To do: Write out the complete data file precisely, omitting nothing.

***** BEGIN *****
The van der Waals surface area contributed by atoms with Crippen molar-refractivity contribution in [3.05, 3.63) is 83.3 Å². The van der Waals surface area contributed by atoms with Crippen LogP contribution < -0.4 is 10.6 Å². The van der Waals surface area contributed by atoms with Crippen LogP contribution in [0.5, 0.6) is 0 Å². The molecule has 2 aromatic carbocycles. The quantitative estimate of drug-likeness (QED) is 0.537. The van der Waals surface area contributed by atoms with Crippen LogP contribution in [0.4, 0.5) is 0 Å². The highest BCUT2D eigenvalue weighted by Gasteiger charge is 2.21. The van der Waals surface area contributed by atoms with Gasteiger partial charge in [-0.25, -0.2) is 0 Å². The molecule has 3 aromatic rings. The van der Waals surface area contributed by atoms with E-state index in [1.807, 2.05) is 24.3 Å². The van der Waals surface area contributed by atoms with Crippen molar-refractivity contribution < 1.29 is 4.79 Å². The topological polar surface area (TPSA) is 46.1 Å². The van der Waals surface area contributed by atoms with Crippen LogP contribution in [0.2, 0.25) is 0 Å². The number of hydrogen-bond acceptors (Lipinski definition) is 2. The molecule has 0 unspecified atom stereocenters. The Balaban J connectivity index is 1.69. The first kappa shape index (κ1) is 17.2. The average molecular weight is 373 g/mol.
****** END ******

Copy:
The van der Waals surface area contributed by atoms with Crippen molar-refractivity contribution in [3.05, 3.63) is 83.3 Å². The van der Waals surface area contributed by atoms with Crippen LogP contribution < -0.4 is 10.6 Å². The van der Waals surface area contributed by atoms with Crippen LogP contribution in [0.5, 0.6) is 0 Å². The molecule has 2 aromatic carbocycles. The quantitative estimate of drug-likeness (QED) is 0.537. The van der Waals surface area contributed by atoms with Crippen LogP contribution in [0.4, 0.5) is 0 Å². The highest BCUT2D eigenvalue weighted by Gasteiger charge is 2.21. The van der Waals surface area contributed by atoms with Gasteiger partial charge in [-0.25, -0.2) is 0 Å². The molecule has 3 aromatic rings. The van der Waals surface area contributed by atoms with E-state index in [1.807, 2.05) is 24.3 Å². The van der Waals surface area contributed by atoms with Crippen molar-refractivity contribution < 1.29 is 4.79 Å². The topological polar surface area (TPSA) is 46.1 Å². The van der Waals surface area contributed by atoms with Crippen LogP contribution in [0.2, 0.25) is 0 Å². The number of hydrogen-bond acceptors (Lipinski definition) is 2. The molecule has 0 unspecified atom stereocenters. The Balaban J connectivity index is 1.69. The first kappa shape index (κ1) is 17.2. The average molecular weight is 373 g/mol.